He had been bleeding from the mouth, and his neck and the front of his shirt were stained with a brilliant red.

The brother screams against the noise of the storm, throwing himself to the ground above Doodle. After lying there and crying for a long time, he gathers his brother in his arms.

I lay there crying, sheltering my fallen scarlet ibis from the heresy of rain.

Both Doodle and the scarlet ibis are too delicate for worldly storms.

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What are the similarities between Doodle and the bird in "The Scarlet Ibis"?

Doodle and the Scarlet Ibis are similar in that both are rare and fragile beings.  Beautiful in their own way, yet oddly different and unusual.  The Ibis is red and in the end Doodle is left in a twisted pose similar to the Ibis and he, too, is red with blood.

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What are the similarities between Doodle and the bird in "The Scarlet Ibis"?

The bird and Doodie are both different.
They are both rare.
They are both out of place, and fighting environments that are hostile to them.
They both die.
Both are red (the bird is red; Doodie bleeds).
Doodie "floats" above the expectations of others as the bird flies over head.

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What are the similarities between Doodle and the bird in "The Scarlet Ibis"?

Doodle and his brother are both determined.

Doodle and his brother are alike in that they do not give up.  When Doodle was born, everyone was sure he would die.  He was so small and sickly that they built a coffin for him.  Yet Doodle made it.  He lived, and everything was a struggle.  Still, he began to do more and more things regular kids could do.

Brother was also very dedicated.  He was bound and determined to teach Doodle to walk, even though everyone was sure that it was not possible.  Brother and Doodle did not give up. Just as Doodle taught himself to crawl, crawling backward but still crawling, Brother taught Doodle to walk. Neither of them gave in, ever.

Doodle is afraid to learn to walk at first.  Everyone has told him he can’t, and he asks his brother not to hurt him.  However, Doodle’s brother is convinced that with enough hard work they can beat the odds again.

It seemed so hopeless from the beginning that it's a miracle I didn't give up. But all of us must have something or someone to be proud of, and Doodle had become mine. I did not know then that pride is a wonderful, terrible thing, a seed that bears two vines, life and death.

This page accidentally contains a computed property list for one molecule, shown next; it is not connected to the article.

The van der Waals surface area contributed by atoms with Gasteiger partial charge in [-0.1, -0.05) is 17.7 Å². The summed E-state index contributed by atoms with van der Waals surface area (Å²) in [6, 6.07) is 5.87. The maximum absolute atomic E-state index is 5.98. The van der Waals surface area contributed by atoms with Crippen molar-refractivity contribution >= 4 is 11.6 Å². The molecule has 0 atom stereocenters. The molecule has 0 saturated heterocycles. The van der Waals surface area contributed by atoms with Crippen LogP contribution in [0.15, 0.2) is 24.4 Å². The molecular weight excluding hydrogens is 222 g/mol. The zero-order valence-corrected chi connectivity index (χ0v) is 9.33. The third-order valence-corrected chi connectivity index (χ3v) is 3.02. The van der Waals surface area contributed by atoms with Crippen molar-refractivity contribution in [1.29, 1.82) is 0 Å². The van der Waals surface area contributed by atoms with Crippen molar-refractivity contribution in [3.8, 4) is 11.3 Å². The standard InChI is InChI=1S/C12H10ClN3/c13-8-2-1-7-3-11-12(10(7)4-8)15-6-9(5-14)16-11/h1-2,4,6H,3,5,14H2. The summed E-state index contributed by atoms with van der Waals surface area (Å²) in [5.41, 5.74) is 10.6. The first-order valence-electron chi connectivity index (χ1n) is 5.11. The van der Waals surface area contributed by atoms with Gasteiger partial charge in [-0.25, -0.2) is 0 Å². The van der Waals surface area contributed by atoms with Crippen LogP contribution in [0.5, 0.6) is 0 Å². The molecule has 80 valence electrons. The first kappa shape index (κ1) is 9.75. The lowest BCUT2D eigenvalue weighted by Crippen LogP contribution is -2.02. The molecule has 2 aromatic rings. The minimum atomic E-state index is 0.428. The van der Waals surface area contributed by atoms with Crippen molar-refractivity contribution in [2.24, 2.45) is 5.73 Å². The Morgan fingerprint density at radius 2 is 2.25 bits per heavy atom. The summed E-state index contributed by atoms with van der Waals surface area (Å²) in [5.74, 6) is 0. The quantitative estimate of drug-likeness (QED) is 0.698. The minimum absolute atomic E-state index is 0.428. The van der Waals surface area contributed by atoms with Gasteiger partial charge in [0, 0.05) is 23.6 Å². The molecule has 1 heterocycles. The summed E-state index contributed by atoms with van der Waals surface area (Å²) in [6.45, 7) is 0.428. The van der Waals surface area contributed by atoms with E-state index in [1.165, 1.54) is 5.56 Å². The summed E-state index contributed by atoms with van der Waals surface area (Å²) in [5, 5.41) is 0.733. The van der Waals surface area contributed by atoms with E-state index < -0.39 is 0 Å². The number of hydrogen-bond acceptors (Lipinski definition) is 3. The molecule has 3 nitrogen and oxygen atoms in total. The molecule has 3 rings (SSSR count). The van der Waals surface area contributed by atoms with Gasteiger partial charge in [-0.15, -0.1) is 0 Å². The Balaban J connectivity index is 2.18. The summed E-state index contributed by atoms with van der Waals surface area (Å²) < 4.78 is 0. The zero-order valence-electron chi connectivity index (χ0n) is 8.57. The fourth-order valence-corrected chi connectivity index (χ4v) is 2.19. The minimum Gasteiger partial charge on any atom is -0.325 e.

Walking is a monumental struggle for Doodle.  At first all he can do is stand, and then he can take a few steps.  The two boys work on it very hard, pushing and pushing past what seems like the limits of endurance.

Doodle does learn to walk, shocking his parents.  The two boys keep Doodle’s walking a surprise, and on his sixth birthday they reveal it to the family members.  

Unfortunately, Doodle’s brother pushes him too far.  He doesn’t just want him to walk.  Doodle wants a brother who can run and jump and do the things normal kids do.  Doodle tries, but he is too weak and he dies.  His brother feels terrible, realizing that he seems to be the reason for his brother’s early death.  Sometimes pushing too hard is not a good thing.

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What are the similarities between Doodle and the bird in "The Scarlet Ibis"?

Both Doodle and the Ibis are out of place. Doodle's family recognizes his vulnerability and therefore they treat him as if he could die at any moment. They care for him but regard him as somewhat of an outcast. This only begins to change when he starts to exhibit more "normal" behavior. They keep him segregated in the front bedroom. When he learns to walk, they bring him into the living room and this is when he finally "became one of us." Likewise, the ibis is an outcast. Father supposes that a storm blew the ibis off course from the south. It is in an environment it is not used to and doesn't know how to appropriately adapt. 

The main similarity between Doodle and the ibis is vulnerability. Damaged from the storm, the bird's wings don't work properly. It should be able to fly down from the tree but it tumbles awkwardly and falls to its death. Doodle is also saddled with a body that doesn't work as well as Brother's does. He tries to run and do all the things Brother can do, but his frail and vulnerable body can not keep up. 

Doodle recognizes how he and the ibis are both vulnerable and out of place. He sees the bird struggle to survive only to awkwardly fail. Doodle struggles to live up to Brother's concept of a "normal" brother. Doodle is so affected by the ibis's death that he won't eat dinner and he insists on burying the ibis himself. When he comes in from burying the ibis, he is "pale," the color and (symbolically) the life drained from his face. Perhaps the ibis's death reminds him of his own little coffin and his own mortality. 

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What are the similarities between Doodle and the bird in "The Scarlet Ibis"?

The scarlet ibis of the story's title is a magnificent bird that makes an all-too-brief appearance in the Armstrongs' backyard. With its bright red feathers, the ibis clearly hails from more tropical climes. Unfortunately, the bird is also injured, and it isn't very long before it dies. Even so, in the short time that the Armstrongs saw it, it stood out magnificently among the trees.

Doodle also stands out from the crowd, albeit for radically different reasons. A young boy with disabilities, he's not like anyone else in his family or anyone else around him. Unfortunately, poor young Doodle dies, just like the scarlet ibis. As he lies dead, the blood running from his mouth conjures up the image of the injured bird as it spent its last moments on earth in the Armstrongs' tree.